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My job explained: IT service delivery manager

My job explained: IT service delivery managerSimon Tinckler talks about his role as an IT service delivery manager at a major bank and gives some valuable tips on getting noticed by future employers.

What attracted you to this type of work?

I liked the idea that this field would give me lots of great experience quickly, allowing me to develop transferable skills and learn more about new technologies. As well as being a good position in itself, it should help me advance my career in the future.

How long did it take to train and what did the training involve?

I took part in a two-year graduate scheme which involved moving between different roles within the bank every six months. This wasn’t a formal training period, it was more about learning on the job and finding out which departments suited me.

This structure provided a steep learning curve in IT operations, project delivery, people management and strategy.

During the two-year programme I was also given the opportunity to take part in off-site courses in things like presentation skills which proved useful and helped me to gain confidence.

Can you describe a typical working day?

My days can change depending on what is thrown at me! Some of the things I might have to deal with are: resolving customer queries, updating management on improvement plan progress, ‘fire-fighting’ any large IT outages, monitoring and management of outsourced IT suppliers to deliver against agreed contracts.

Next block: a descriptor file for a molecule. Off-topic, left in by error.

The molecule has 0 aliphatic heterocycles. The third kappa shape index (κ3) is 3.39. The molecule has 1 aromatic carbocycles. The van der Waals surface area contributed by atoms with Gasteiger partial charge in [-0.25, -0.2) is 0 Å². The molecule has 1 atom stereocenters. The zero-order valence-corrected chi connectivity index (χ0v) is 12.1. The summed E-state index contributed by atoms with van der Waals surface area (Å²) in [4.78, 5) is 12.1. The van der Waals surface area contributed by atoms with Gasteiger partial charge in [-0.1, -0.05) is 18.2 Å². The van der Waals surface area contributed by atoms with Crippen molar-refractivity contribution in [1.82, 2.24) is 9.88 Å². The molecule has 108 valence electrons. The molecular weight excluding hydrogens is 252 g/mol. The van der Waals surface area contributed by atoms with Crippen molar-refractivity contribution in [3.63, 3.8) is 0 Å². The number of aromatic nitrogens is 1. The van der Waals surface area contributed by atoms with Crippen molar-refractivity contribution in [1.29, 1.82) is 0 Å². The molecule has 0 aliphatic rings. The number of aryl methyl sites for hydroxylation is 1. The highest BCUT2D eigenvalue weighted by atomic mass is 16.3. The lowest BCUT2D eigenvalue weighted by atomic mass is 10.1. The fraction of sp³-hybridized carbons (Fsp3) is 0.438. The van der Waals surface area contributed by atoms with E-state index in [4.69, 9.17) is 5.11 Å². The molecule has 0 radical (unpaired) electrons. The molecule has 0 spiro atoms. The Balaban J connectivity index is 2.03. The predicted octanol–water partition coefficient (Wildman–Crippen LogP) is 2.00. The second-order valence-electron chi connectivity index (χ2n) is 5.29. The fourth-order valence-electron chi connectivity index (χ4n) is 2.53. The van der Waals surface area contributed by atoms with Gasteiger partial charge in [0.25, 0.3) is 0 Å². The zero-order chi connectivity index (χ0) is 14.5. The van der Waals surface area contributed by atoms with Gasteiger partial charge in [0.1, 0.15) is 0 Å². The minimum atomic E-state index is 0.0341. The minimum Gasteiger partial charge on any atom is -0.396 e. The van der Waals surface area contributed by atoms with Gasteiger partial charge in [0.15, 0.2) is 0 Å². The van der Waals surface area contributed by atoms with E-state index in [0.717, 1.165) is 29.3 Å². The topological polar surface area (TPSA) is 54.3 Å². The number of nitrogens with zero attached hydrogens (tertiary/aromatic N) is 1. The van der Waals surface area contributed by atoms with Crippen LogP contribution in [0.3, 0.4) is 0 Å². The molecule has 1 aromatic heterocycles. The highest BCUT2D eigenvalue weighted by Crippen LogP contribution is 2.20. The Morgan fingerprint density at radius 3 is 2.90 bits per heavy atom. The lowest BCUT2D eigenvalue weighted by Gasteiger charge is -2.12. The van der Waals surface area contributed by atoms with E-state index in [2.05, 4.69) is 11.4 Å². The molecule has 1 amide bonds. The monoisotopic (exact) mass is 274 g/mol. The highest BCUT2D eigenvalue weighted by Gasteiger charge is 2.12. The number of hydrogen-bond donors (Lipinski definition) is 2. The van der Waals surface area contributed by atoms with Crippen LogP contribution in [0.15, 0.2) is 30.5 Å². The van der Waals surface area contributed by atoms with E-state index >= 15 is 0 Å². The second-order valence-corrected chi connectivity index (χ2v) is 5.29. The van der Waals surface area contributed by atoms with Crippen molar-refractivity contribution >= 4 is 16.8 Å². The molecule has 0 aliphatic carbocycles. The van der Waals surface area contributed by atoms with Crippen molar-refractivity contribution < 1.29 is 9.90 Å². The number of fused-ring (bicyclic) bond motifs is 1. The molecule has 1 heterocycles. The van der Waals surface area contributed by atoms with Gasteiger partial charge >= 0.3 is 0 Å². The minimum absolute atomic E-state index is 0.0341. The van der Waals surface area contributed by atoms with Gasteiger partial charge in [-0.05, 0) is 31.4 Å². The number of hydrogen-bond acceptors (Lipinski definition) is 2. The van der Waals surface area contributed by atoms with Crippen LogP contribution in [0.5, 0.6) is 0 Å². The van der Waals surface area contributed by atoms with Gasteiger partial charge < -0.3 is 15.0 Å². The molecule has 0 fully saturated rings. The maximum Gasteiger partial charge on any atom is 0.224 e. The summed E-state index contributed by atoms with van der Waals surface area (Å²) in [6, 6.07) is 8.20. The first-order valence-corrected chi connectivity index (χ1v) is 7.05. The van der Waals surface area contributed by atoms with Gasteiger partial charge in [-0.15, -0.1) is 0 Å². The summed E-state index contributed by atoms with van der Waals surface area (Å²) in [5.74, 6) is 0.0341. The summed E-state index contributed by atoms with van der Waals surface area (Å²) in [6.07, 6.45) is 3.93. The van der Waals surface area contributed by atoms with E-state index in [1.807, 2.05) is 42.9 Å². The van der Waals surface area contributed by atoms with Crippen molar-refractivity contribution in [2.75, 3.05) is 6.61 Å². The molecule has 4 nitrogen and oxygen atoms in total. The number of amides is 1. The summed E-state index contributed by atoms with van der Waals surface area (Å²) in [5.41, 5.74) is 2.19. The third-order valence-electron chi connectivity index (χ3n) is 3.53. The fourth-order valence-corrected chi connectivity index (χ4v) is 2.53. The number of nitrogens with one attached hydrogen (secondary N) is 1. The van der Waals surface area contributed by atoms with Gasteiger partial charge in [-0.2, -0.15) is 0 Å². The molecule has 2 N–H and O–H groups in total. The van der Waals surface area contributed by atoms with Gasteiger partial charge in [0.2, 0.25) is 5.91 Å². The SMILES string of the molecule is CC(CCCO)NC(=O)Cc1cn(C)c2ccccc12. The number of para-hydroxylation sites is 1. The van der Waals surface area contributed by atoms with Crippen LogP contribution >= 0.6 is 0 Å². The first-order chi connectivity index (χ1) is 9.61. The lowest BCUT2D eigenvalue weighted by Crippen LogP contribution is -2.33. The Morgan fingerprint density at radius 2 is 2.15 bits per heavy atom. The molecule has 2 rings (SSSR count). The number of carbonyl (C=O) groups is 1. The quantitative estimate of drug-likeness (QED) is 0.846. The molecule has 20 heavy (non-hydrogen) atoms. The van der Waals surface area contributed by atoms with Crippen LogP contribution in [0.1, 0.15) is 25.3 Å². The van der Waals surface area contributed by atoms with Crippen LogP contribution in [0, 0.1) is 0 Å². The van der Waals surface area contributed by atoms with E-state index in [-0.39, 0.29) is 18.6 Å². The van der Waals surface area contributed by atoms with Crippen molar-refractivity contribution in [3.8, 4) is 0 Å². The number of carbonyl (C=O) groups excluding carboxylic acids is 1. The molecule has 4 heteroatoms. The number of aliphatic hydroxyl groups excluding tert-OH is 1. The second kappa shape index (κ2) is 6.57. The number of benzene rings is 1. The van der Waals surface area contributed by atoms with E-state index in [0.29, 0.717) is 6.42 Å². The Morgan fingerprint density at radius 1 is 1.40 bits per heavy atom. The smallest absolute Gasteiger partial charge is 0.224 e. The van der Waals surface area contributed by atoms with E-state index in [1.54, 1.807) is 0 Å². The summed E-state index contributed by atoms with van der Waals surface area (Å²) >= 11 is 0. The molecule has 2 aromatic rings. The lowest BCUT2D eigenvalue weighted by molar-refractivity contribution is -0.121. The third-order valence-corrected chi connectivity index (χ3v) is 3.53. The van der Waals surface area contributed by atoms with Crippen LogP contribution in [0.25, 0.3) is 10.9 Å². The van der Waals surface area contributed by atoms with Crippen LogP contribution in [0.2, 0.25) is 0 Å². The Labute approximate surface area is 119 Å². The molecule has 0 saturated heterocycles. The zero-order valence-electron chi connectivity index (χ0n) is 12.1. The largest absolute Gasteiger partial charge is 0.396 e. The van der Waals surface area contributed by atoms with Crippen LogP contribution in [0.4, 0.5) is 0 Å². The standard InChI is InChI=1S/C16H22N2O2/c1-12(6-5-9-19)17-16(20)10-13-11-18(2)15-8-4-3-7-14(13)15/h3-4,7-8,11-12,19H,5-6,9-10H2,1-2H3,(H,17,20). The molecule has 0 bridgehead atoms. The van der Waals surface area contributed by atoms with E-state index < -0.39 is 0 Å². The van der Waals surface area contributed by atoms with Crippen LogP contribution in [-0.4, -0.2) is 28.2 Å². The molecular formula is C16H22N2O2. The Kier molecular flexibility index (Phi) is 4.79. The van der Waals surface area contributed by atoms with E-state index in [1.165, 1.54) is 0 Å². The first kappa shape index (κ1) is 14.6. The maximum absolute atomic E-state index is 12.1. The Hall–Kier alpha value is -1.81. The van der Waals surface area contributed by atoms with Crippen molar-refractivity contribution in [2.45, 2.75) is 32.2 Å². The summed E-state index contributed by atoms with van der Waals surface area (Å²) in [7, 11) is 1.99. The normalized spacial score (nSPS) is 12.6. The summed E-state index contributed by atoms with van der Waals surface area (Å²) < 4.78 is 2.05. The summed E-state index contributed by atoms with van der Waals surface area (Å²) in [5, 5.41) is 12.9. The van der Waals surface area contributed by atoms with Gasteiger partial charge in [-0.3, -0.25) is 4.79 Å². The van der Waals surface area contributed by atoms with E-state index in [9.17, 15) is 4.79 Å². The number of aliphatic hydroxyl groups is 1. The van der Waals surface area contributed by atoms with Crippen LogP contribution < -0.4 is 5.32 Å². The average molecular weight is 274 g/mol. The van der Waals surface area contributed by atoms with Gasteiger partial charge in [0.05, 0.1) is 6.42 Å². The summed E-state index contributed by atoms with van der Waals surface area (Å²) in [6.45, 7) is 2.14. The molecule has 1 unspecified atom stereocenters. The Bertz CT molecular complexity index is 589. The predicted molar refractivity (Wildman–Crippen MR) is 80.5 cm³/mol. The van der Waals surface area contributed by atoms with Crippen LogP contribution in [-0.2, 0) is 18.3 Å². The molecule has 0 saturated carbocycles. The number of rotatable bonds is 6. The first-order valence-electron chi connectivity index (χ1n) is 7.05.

If a problem along any of these lines comes up, then I have to work it out. It involves both communication skills, patience and a degree of technical knowledge, so I’m definitely kept busy.

What's the best thing about your job?

The opportunity for career progression within the company as well as the experience it gives me for my own personal development.

Have there been any challenges in getting to where you are now?

Getting onto the graduate programme was hard work. I took a year out to apply to many schemes as it was too demanding to do so in my third year of university. I spent time studying library guides on numeracy and competency tests and assessment centre techniques and took a lot of care over application forms, getting family and friends to read and check over them.

Competition for the best placements was high; unfortunately much of it is down to who you know and how well you get on with people. It’s worth building up a track record of delivering things that people will recognise and make full use of any buddy/mentoring networks.

What qualities and skills do you think are important for your role?

  • Be easy to engage – energetic, friendly, but not a pushover.
  • Deliver tasks on time and keep promises.
  • Inspire confidence, even if you don’t feel it yourself, without being arrogant!
  • Basic IT knowledge is required, but no more than that.

What advice would you give to someone following in your footsteps?

  • Apply to lots of companies.
  • Be prepared to fail sometimes – it’s all good experience.
  • Ask the people around you for help and advice and use libraries / career centres for support.
  • Always be energetic and friendly – motivation is your number one selling point at this stage.
  • Become a good listener; be confident but not arrogant.
  • Don’t burn out!

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